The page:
Even though I typically feel some sadness or melancholy around my birthday, that feeling caught me unprepared this morning.
After all, it’s a clear-blue-sky sunny day after a night of thunderstorms. Everything feels clearer, sharper. More alive.
It’s my birthday week. A reminder that I’m aging quickly, that life has gotten harder in some ways, physical ways. Those health problems seemed to start about 10 years ago, just before my breast cancer diagnosis.
I think of what I’ve lost over the years. In my 40s, both of my parents died. In my 50s, I had a very tough breast cancer journey and a year of surgeries that included a double knee replacement (from which I am still recovering).
Part of me wonders what pains the rest of my 60s will hold. And if I’ll still be on this side of the veil for my 70s.
But another – a wiser – part of me knows that’s how life is. It’s unpredictable. Gigantic pain may be just around the corner. Always.
And gigantic joy may be as well.
My challenge is learning not to dread or to hope but to be present to what is.
And that “what is” right now is sadness.
How often have I tried to run from sadness, to cover it up with some activity, some distraction? How often have I tried to “figure it out”? That’s my way of trying to control life. Trying to understand. Everything.
I could say, oh, I feel sad because my breast cancer surgery was eight years ago this week. Or because I have an appointment this week with my dermatologist about an “approaching squamous” tiny mole on my face, one I tried to treat with chemo cream. But the chemo cream made my eye gunky, my sinuses sensitive, and made me feel rotten all over like the beginning of the “real” chemo I went through for seven months when I had breast cancer. And now I wonder what the next dermatologic treatment will be. Will it be painful? I am very sensitive to pain. Or I could say I feel sad because my back pain is increasing, and even though acupuncture and yoga are helping some, a part of me wonders if there’s something severe going on in my spine.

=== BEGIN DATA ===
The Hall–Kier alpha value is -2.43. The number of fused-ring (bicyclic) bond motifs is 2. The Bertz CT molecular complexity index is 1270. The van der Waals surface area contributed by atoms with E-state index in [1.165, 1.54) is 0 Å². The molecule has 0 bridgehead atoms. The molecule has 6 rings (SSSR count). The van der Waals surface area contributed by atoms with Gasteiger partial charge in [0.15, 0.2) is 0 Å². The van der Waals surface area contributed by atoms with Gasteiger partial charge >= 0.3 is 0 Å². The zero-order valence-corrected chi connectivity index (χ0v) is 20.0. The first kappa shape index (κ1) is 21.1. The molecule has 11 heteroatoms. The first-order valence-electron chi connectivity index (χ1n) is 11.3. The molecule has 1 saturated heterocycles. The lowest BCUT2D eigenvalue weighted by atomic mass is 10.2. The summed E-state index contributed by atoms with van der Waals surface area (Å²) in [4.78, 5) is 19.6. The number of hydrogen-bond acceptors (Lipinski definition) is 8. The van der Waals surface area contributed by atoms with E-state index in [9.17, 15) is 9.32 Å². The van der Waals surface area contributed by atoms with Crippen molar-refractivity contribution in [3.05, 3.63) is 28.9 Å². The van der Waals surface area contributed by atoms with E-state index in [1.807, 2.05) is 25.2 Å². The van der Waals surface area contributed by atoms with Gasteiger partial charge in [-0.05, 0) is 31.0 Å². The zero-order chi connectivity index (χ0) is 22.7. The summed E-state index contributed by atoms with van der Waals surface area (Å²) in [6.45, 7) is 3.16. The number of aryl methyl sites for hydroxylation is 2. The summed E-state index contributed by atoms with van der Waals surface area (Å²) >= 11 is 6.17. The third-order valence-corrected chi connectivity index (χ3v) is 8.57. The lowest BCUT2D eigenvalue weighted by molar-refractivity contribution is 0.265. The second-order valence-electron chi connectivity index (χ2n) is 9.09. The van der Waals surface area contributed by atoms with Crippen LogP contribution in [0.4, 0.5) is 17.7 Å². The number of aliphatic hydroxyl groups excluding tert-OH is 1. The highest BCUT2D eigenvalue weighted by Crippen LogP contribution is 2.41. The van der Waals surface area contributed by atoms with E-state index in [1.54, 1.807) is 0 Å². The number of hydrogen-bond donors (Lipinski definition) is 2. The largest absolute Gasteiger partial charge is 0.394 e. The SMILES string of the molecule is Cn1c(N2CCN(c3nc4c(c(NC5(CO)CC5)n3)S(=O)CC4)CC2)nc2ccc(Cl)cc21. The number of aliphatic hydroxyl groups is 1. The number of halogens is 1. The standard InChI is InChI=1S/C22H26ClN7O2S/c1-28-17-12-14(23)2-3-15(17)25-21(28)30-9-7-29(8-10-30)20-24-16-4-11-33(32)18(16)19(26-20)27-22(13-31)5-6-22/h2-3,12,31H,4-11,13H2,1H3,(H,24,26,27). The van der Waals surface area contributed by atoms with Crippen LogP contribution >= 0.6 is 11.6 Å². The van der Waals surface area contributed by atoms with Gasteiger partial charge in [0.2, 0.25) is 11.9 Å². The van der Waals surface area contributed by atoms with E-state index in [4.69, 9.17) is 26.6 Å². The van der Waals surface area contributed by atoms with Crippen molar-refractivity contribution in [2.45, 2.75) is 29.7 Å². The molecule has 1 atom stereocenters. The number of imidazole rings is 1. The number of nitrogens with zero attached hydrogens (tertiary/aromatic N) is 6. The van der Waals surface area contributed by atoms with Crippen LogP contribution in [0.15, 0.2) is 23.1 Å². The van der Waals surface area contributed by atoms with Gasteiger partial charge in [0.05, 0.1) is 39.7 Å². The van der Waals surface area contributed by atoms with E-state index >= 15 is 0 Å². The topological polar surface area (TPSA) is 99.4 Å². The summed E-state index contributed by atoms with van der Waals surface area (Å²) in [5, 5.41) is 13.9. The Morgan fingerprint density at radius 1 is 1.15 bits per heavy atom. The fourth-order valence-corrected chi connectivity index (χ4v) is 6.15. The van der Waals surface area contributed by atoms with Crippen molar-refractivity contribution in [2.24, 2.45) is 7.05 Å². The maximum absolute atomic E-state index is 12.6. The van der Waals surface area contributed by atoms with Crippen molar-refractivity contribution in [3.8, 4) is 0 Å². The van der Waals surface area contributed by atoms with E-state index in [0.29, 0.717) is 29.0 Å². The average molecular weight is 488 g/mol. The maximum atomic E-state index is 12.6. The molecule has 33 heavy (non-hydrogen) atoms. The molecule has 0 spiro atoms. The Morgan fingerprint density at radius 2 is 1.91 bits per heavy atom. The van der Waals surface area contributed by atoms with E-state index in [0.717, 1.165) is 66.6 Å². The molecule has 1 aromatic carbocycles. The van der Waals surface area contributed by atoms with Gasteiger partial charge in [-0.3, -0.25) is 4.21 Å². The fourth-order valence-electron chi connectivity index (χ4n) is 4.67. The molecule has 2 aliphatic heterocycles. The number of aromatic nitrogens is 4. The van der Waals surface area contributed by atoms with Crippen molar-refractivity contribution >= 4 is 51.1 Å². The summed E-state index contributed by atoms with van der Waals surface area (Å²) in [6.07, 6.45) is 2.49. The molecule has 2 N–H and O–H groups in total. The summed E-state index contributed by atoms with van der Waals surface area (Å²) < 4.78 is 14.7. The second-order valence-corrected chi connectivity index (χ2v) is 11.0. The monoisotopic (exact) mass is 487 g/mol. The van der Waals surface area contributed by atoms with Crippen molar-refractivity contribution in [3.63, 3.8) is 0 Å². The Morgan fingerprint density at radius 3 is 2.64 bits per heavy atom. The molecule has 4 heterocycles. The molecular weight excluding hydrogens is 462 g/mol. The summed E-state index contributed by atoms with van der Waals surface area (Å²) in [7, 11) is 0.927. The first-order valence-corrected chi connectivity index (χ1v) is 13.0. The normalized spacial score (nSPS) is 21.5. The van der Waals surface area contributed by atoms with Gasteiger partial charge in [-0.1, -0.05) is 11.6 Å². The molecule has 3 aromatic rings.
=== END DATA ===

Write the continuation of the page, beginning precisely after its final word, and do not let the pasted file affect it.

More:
So yes, my thinking can come up with these several reasons for my sadness, my melancholy. That’s the part of me that feels that understanding is a way to have some control over what actually can’t be controlled.
I can think of all of these things. I can come up with lots of reasons for my sadness.
But my soul knows it’s something deeper.
When I was younger, I’d hold my breath until “bad” times were over, and then I’d give a big sigh of relief and hope that “bad” things would never come again – or at least for a long time. Hope that I’d be safe and comfortable and happy for the rest of my life . . . or most of it.
Though I knew that was not even possible!
But now I know that life is a series of “bad” things. And if I look closely, some things that seem “bad” really may be bringing me gifts.
They most likely are. But knowing that today doesn’t make the sadness go away.
So I will let myself feel sad. I won’t try to run from it or cover it up or figure it out. I will pay attention to it.
I’ll feel it, where it manifests. It feels located in my chest and throat at this moment. And it might want to come out as tears.
Honestly, it feels like loss.
It feels like grief.
Grief for parts of life, parts of myself that are so far ungrieved.
So today I’ll let myself grieve them. Even if I’m not sure what exactly I’m grieving.
I’ll be kind to myself, as kind as I would be to someone else.
Sometimes that’s hard because I feel I should be strong, courageous, impervious. I know that’s silly. We all have sadness and grief. We all lose lots in a lifetime.
So today I grieve. I let myself feel. I am present in my body. And I’ll let myself grieve as long as I need to.
Just as there are times for celebration, there are times for sadness and grieving.
Just because you feel you should be happy, that doesn’t make you happy.
So right now I’ll take the time to feel sadness and grief. Even though it’s my birthday week.
Maybe even because it’s my birthday week.
I’ll give that gift to myself.